Sustaining a global city-state and the challenges of environmental governance in the twenty-first century

Authored by: Carl Grundy-Warr , Victor R. Savage

Routledge Handbook of the Environment in Southeast Asia

Print publication date:  September  2016
Online publication date:  September  2016

Print ISBN: 9780415625210
eBook ISBN: 9781315474892
Adobe ISBN: 9781315474885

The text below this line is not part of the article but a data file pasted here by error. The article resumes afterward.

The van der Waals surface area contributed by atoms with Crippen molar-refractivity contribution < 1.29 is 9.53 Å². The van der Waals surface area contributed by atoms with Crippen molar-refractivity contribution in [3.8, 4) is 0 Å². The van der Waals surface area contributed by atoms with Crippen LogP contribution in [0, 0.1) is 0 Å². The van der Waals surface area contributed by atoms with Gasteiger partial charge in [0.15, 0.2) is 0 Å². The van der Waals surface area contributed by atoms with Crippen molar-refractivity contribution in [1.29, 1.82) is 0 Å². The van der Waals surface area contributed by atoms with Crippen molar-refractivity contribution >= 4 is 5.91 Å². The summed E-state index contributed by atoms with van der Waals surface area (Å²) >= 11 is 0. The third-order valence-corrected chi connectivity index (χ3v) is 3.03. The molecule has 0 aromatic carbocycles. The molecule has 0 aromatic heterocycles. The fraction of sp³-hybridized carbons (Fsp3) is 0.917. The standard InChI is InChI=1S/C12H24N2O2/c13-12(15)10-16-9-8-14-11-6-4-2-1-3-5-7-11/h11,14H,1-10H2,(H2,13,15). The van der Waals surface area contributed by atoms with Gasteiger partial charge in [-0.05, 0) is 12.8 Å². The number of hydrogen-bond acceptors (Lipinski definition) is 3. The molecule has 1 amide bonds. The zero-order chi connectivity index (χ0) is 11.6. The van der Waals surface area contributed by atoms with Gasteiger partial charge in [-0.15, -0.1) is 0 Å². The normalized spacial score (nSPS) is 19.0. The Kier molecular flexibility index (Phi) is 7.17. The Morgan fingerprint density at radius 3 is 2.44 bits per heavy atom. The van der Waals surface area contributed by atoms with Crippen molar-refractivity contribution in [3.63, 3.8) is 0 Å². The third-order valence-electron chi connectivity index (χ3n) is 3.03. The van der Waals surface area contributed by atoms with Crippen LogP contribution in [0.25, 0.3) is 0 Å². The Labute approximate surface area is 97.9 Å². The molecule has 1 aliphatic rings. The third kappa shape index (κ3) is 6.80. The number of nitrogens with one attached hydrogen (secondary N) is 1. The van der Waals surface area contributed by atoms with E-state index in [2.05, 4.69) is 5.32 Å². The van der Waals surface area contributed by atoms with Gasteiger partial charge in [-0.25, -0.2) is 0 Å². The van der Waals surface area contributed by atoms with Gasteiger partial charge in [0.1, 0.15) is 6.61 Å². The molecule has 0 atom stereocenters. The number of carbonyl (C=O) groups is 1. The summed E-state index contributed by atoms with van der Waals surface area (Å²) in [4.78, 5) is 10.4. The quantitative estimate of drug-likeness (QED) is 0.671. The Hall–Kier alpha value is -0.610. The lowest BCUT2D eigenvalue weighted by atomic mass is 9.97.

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Since independence, the Singapore state has developed ‘Garden City’, ‘eco-city’ and ‘sustainable Singapore’ ideas through public policy, urban planning mechanisms, statutory boards and a legal framework. In this chapter, we argue that Singapore has successfully managed many ‘brown issues’ (refuse disposal, littering, sewerage, sanitation, drainage, clean water and energy use) through public housing, transportation policy (including extensions of the mass rapid transport, or MRT, system), desalination, recycling and conserving water, strict air pollution standards and ensuring compliance of environmental management controls in the private sector. As Savage (2012, p. 23) notes: ‘The government, [Housing and Development Board] and other statutory boards set the benchmarks for keeping the city clean and these are translated to and emulated by the private sector.’ We argue that, despite this successful environmental record to date, competing multi-stakeholder demands on scarce land and resources have intensified over time, and there are growing challenges to urban sustainability from within, as well as numerous environmentally related roles, responsibilities, threats and challenges for Singapore as a global ‘city-state’.

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